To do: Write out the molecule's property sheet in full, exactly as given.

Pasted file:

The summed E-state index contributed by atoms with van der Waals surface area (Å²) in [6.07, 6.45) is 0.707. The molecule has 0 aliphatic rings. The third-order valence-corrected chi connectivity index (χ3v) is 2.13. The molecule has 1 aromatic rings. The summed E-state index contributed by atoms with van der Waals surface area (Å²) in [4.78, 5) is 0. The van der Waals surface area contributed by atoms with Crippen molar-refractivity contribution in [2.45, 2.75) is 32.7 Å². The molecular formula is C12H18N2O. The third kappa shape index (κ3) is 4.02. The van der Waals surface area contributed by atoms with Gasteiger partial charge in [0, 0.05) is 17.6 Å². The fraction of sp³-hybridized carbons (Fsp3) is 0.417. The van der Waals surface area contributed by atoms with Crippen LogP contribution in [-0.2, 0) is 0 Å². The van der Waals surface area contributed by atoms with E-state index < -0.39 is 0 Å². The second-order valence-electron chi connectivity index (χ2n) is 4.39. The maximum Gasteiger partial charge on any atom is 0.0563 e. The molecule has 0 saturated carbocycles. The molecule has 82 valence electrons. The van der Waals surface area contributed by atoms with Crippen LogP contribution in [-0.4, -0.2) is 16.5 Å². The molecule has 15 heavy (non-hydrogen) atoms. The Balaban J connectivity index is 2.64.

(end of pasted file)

The summed E-state index contributed by atoms with van der Waals surface area (Å²) in [6.07, 6.45) is 0.707. The molecule has 0 aliphatic rings. The third-order valence-corrected chi connectivity index (χ3v) is 2.13. The molecule has 1 aromatic rings. The summed E-state index contributed by atoms with van der Waals surface area (Å²) in [4.78, 5) is 0. The van der Waals surface area contributed by atoms with Crippen molar-refractivity contribution in [2.45, 2.75) is 32.7 Å². The molecular formula is C12H18N2O. The third kappa shape index (κ3) is 4.02. The van der Waals surface area contributed by atoms with Gasteiger partial charge in [0, 0.05) is 17.6 Å². The fraction of sp³-hybridized carbons (Fsp3) is 0.417. The van der Waals surface area contributed by atoms with Crippen LogP contribution in [-0.2, 0) is 0 Å². The van der Waals surface area contributed by atoms with E-state index < -0.39 is 0 Å². The second-order valence-electron chi connectivity index (χ2n) is 4.39. The maximum Gasteiger partial charge on any atom is 0.0563 e. The molecule has 0 saturated carbocycles. The molecule has 82 valence electrons. The van der Waals surface area contributed by atoms with Crippen LogP contribution in [-0.4, -0.2) is 16.5 Å². The molecule has 15 heavy (non-hydrogen) atoms. The Balaban J connectivity index is 2.64.